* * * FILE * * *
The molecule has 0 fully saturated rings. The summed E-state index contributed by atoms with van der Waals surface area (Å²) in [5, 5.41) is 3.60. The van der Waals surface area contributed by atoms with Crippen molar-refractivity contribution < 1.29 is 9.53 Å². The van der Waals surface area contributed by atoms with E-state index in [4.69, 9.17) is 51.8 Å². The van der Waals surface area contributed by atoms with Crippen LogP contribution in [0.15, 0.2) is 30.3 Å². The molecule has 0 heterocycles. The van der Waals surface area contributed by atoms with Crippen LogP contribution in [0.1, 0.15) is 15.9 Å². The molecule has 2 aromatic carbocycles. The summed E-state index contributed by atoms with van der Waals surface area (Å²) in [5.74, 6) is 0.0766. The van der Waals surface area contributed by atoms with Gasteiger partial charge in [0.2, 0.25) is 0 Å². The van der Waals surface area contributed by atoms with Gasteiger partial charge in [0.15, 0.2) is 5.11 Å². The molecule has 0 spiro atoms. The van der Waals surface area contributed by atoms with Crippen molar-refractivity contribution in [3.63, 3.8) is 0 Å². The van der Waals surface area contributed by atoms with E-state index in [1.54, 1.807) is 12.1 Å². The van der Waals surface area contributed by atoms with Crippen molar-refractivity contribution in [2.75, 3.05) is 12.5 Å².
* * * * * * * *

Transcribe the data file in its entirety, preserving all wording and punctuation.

The molecule has 0 fully saturated rings. The summed E-state index contributed by atoms with van der Waals surface area (Å²) in [5, 5.41) is 3.60. The van der Waals surface area contributed by atoms with Crippen molar-refractivity contribution < 1.29 is 9.53 Å². The van der Waals surface area contributed by atoms with E-state index in [4.69, 9.17) is 51.8 Å². The van der Waals surface area contributed by atoms with Crippen LogP contribution in [0.15, 0.2) is 30.3 Å². The molecule has 0 heterocycles. The van der Waals surface area contributed by atoms with Crippen LogP contribution in [0.1, 0.15) is 15.9 Å². The molecule has 2 aromatic carbocycles. The summed E-state index contributed by atoms with van der Waals surface area (Å²) in [5.74, 6) is 0.0766. The van der Waals surface area contributed by atoms with Gasteiger partial charge in [0.2, 0.25) is 0 Å². The van der Waals surface area contributed by atoms with Gasteiger partial charge in [0.15, 0.2) is 5.11 Å². The molecule has 0 spiro atoms. The van der Waals surface area contributed by atoms with Crippen molar-refractivity contribution in [3.63, 3.8) is 0 Å². The van der Waals surface area contributed by atoms with E-state index in [1.54, 1.807) is 12.1 Å². The van der Waals surface area contributed by atoms with Crippen molar-refractivity contribution in [2.75, 3.05) is 12.5 Å².